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  10. Cell therapy for lung diseases. Report from an NIH-NHLBI workshop, November 13-14, 2012. Am J Respir Crit Care Med. 2013 Aug 1; 188(3):370-5.
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  11. Molecular determinants of lung development. Ann Am Thorac Soc. 2013 Apr; 10(2):S12-6.
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  12. Cathepsin F mutations cause Type B Kufs disease, an adult-onset neuronal ceroid lipofuscinosis. Hum Mol Genet. 2013 Apr 1; 22(7):1417-23.
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  13. Identification of pY654-ß-catenin as a critical co-factor in hypoxia-inducible factor-1a signaling and tumor responses to hypoxia. Oncogene. 2013 Oct 17; 32(42):5048-57.
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  14. Regenerative activity of the lung after epithelial injury. Biochim Biophys Acta. 2013 Jul; 1832(7):922-30.
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  15. Epithelial responses to lung injury: role of the extracellular matrix. Proc Am Thorac Soc. 2012 Jul; 9(3):89-95.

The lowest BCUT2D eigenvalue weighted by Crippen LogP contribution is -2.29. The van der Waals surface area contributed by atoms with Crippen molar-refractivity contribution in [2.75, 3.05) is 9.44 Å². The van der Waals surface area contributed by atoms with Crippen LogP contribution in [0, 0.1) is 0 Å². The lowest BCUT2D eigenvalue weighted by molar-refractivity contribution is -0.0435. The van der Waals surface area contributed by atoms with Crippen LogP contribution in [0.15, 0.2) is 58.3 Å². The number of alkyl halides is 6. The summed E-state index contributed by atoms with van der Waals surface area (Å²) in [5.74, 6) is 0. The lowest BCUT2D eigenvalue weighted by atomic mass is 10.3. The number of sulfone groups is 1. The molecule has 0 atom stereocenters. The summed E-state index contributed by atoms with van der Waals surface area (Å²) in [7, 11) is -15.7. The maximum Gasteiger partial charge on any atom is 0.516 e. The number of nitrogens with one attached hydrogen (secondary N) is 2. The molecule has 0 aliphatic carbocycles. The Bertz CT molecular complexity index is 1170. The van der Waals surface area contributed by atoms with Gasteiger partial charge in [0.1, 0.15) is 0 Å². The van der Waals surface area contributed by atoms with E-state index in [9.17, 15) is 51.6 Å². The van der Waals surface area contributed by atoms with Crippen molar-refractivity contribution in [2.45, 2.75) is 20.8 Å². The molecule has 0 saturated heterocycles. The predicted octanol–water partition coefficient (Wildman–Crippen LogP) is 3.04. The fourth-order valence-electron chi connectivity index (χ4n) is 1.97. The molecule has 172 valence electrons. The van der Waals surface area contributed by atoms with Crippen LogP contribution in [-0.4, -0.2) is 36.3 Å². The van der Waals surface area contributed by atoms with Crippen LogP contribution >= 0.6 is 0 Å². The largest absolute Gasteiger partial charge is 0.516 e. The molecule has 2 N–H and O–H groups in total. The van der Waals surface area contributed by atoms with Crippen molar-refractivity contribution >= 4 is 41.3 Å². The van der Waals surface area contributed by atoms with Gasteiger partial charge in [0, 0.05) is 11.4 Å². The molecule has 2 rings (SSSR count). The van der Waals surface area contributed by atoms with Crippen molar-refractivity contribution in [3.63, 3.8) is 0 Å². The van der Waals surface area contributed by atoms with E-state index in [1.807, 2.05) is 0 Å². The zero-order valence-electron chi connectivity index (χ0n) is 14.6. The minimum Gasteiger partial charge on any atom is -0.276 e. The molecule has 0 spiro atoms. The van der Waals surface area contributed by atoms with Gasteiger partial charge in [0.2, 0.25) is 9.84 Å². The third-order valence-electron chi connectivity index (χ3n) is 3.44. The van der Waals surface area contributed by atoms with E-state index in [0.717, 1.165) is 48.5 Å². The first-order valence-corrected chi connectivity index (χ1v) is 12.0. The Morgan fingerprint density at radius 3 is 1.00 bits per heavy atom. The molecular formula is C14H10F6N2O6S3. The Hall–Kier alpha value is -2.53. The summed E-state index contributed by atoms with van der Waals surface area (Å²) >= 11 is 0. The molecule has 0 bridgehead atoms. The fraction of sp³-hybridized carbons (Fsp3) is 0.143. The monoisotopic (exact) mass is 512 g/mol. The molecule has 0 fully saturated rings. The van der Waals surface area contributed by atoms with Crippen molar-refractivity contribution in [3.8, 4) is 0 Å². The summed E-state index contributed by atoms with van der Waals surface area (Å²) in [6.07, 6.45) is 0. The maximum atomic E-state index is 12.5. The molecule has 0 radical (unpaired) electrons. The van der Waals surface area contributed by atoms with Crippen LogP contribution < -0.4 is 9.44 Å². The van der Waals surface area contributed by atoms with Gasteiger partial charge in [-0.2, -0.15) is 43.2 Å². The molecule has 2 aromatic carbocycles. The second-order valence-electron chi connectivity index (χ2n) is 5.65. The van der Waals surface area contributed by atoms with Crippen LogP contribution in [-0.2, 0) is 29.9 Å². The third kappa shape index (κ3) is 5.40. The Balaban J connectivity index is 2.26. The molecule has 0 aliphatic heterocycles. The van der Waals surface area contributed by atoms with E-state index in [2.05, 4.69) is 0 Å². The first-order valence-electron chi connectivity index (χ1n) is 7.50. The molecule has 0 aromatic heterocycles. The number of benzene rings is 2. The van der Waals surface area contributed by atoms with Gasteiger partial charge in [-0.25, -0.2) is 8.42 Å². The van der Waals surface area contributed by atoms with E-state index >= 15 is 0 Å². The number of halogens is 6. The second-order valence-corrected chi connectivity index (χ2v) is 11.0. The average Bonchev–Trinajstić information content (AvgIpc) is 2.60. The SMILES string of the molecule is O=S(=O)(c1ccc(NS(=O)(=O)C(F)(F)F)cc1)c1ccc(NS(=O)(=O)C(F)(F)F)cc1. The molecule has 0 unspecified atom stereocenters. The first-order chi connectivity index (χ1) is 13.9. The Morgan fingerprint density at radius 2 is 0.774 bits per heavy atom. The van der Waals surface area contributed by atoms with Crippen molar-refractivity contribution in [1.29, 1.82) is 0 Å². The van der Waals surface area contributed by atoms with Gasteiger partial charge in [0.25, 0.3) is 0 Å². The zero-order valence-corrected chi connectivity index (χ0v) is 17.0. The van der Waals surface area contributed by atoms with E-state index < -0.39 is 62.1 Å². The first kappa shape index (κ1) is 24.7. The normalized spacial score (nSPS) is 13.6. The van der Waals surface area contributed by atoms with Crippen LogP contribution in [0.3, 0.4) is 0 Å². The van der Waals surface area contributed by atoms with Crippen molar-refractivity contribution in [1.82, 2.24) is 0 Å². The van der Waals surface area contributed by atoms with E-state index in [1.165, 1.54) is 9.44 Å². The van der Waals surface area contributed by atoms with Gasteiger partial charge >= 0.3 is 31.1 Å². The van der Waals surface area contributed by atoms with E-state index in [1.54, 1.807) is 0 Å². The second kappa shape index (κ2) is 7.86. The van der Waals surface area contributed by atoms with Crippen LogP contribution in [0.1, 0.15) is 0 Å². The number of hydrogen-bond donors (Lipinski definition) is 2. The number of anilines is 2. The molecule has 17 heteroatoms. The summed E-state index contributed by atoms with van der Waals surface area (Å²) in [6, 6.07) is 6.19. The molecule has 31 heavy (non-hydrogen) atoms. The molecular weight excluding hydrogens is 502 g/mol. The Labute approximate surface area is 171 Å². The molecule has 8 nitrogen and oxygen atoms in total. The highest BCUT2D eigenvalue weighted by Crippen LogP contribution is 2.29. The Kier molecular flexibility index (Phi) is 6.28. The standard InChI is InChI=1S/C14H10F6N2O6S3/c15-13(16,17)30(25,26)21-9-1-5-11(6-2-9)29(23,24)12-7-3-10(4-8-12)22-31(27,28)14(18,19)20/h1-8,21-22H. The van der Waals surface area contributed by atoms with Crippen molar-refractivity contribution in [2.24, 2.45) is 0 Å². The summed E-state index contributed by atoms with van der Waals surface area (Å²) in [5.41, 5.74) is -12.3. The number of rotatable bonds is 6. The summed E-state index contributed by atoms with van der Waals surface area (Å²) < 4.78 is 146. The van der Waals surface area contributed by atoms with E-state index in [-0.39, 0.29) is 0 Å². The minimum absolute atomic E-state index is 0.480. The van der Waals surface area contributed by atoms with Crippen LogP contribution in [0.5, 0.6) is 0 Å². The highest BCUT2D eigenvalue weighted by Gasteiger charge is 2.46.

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  16. Suppression of tumor invasion and metastasis by concurrent inhibition of c-Met and VEGF signaling in pancreatic neuroendocrine tumors. Cancer Discov. 2012 Mar; 2(3):270-87.
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  17. Axin pathway activity regulates in vivo pY654-ß-catenin accumulation and pulmonary fibrosis. J Biol Chem. 2012 Feb 10; 287(7):5164-72.
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  18. Integrin a6ß4 identifies an adult distal lung epithelial population with regenerative potential in mice. J Clin Invest. 2011 Jul; 121(7):2855-62.
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  19. Cell plasticity in lung injury and repair: report from an NHLBI workshop, April 19-20, 2010. Proc Am Thorac Soc. 2011 Jun; 8(3):215-22.
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  20. Toward lung regeneration. N Engl J Med. 2011 May 12; 364(19):1867-8.